While there has been described what is at present considered to be the preferred embodiment of this invention. it will be obvious to those skilled in the art that various changes and modi= fications may be made therein without departing from the scope of the invention as set forth in the appended claims.
The invention claimed is:
1. In a radio navigation system means for transmitting electromagnetic energy pulses and for receiving signals from each of a plurality of remote sources responsive to said transmitted pulses, means for generating a reference pulse each time a pulse is transmitted, first predicting means providing a voltage the amplitude of which is proportional to the anticipated time interval between the time of occurrence of said reference pulses and the time that signals from a first remote source are received, second predicting means providing a. voltage proportional to the anticipated time interval between the time of occurrence of said reference pulses and the time signals from a second remote source are received, delay means responsive to said predicting means for delaying said reference pulses, first switch means having at least two operative positions, said switch means connecting said first predicting means to said delay means when .in a first operative position and connecting said second predicting means to said delay means when in a second operative position, a comparison circuit responsive to said delayed reference pulses and signals from said remote sources, said comparison circuit providing an error signal proportional to the time interval between the time ofoccurrence of said delayed reference pulse and the time that said signals are received, second ond switch means. to be in said first operative po sition's when signals from said first source are sltion when signals from said second source are .11 v being received whereby the signal from said comparison means controls the output of said predicting meansso that errors, if any, between said anticipated time intervals and the actual time intervals between the time of occurrence of said reference pulses andthe time said signals are received from said remote sources are substantially eliminated.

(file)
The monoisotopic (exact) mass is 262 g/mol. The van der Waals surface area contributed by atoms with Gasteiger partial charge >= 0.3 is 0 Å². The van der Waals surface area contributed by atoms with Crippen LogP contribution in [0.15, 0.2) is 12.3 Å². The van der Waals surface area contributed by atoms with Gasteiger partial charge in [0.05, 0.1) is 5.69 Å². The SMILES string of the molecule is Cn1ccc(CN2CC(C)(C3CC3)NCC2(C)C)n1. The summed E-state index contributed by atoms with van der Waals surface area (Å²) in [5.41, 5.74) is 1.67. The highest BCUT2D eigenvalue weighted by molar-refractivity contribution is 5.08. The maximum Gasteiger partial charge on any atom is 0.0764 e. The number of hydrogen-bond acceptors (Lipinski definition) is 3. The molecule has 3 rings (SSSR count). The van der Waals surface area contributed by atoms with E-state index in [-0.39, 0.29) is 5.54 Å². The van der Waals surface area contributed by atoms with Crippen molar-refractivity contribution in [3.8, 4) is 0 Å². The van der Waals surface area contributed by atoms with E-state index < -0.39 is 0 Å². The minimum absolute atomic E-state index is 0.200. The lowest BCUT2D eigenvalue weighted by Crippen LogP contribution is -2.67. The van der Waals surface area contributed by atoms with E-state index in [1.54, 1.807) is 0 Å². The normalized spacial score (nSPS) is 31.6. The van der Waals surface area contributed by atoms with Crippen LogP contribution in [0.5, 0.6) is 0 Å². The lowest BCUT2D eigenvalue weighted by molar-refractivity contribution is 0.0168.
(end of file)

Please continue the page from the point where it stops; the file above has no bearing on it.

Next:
2. Apparatus as claimed in claim 1 wherein said comparison circuit includes means for rejecting received signals not having a predetermined code.
3. Apparatus as claimed in claim 1 said apparatus further comprising means for establishing a first fixed reference voltage, means for comparing the output of said first predicting means with said first reference voltage and indicating the difierence in amplitude if any therebetween, means tor estabishing a second fixed reference voltage, and means for comparing the output of said second predictingmeans and indicating the difference, if any, therebetween.
4. A system for tracking a plurality of signals received in response to a transmitted signal comprising means for generating a reference pulse, delay means responsive to an input bias voltage for delaying said reference pulse, a comparison circuit for generating an error voltage proportional to the time spacing between said delayed reference pulse and a received signal, a plurality of signal storage means, a first switch means having a plurality of operative positions, each of said positions selectively connecting said comparlson circuit to one of said signal storage means, a second switch means having a plurality of operative positions, each of said operative positions connecting said delay means to one of said signal storage means and means for causing said first and second switch means to assume predetermined operative positions as each signal is being received whereby the output of said signal storage means acts as the input bias voltage to said delay means and said error signal causes the output of said signal from said signal storage means to change in a direction that will reduce the amplitude of said error signal, the output signal from each of said storage means thereby providing a measure of the time interval between the time a pulse-is transmitted and the time a particular signal is received.
5. Apparatus as claimed in claim 4 wherein said delay means comprises two serially connected delay circuits, one of said circuits being responsive to the bias voltage supplied from said storage means and the other of said delay circuits being responsive to a second input bias voltage, said apparatus further comprising a plurality of ad- .iustable bias sources, a third switch means having a .plurality of operative positions, each of said positions connecting said other delay circuit to one of said adjustable bias sources, and means for operating said third switch means in synchronism with said first and second switch means.